Gov. Jan Brewer has insisted repeatedly during the past year that the Legislature has the authority to cut spending for Arizona’s Medicaid program below the level that voters thought they had locked 10 years ago. But she appears to have shifted strategy and instead may ask voters to approve the cuts in a special election.
While speaking to reporters on Nov. 29, Brewer said she may seek a special election to get voter approval for cuts to the Arizona Health Care Cost Containment System (AHCCCS). Many legal experts say the proposed cuts would violate Proposition 204, which voters passed in 2000 to expand Arizona’s Medicaid program.
“There’s a possibility we’ll have a special election,” Brewer said following the official statewide canvass of the Nov. 2 election at the Secretary of State’s Office. “That’s one of the options that we’re looking into.”
Brewer spokesman Paul Senseman said he believes the state could still make the cuts without getting voter approval. Senseman said Brewer may seek voter approval, “Just so it’s abundantly clear, legally.”
But Senseman did not say what led the governor to deviate from her longstanding message on Prop. 204, or why she would risk rejection at the polls if a special election wasn’t needed. He acknowledged that voter rejection of any AHCCCS cuts would likely nix the entire plan.
“I think what she’s saying is the option’s on the table. We really haven’t speculated beyond whether it may or may not succeed,” Senseman said.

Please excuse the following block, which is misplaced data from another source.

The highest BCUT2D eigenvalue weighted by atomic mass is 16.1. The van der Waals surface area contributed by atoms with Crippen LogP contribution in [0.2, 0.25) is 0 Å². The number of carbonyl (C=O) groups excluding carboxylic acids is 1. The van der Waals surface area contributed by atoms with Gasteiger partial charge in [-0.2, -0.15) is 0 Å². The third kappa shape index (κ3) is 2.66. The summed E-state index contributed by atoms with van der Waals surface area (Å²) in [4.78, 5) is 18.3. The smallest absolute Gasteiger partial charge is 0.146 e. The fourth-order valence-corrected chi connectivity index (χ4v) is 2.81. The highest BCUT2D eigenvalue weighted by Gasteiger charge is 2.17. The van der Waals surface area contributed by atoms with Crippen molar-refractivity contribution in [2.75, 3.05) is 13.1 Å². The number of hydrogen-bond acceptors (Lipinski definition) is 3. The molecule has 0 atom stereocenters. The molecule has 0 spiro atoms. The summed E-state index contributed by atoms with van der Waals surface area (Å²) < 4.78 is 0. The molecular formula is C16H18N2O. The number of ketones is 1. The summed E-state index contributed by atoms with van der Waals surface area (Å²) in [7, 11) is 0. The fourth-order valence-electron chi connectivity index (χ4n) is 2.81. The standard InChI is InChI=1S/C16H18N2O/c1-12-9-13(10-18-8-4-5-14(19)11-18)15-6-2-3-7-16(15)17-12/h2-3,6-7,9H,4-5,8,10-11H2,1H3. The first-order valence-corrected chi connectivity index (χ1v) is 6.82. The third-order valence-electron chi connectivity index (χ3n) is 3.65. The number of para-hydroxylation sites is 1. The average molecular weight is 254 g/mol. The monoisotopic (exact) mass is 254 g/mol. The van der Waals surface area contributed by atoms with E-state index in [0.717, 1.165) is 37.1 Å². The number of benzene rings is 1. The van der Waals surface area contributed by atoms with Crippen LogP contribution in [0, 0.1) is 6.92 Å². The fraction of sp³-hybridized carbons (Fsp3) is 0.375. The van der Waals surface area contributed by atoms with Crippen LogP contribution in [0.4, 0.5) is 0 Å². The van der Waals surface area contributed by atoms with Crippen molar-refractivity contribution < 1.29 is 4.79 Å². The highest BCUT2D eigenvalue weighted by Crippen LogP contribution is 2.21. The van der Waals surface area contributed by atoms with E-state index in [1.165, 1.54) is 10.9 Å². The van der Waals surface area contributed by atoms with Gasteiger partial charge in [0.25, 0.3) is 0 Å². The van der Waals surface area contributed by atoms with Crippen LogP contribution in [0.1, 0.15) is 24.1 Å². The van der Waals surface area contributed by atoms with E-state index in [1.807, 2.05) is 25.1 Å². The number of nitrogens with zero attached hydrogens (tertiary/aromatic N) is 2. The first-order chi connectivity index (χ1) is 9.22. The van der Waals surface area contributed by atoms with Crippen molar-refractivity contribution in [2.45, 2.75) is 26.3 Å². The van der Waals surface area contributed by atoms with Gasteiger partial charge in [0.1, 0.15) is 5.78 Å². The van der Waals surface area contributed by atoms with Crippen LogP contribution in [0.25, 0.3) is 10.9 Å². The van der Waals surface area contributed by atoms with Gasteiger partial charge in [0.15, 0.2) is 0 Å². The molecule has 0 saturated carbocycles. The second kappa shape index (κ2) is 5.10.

Many legal scholars and attorneys said cuts to AHCCCS would likely be overturned by the courts. Not only that, but cuts to AHCCCS may put the state at odds, again, with the federal government.
Before Brewer can contemplate a special election, the state must get permission from the federal government to make the cuts, which would violate the health care law passed by Congress in March. The law includes a maintenance-of-effort provision that prohibits states from scaling back their Medicaid programs.
Brewer said she will seek a waiver from the federal government, which would allow the state to cut about $1 billion from the AHCCCS budget. Some Republican lawmakers said they will enact the cuts, regardless of whether the feds lift the maintenance-of-effort provision, but Brewer would not say whether she would veto such legislation.
“That’s hypothetical. I don’t know if I can move forward and give you an answer on that today,” Brewer said.
If Arizona made the cuts without permission, the federal government could retaliate by stripping the state of about $7.5 billion per year in Medicaid funding.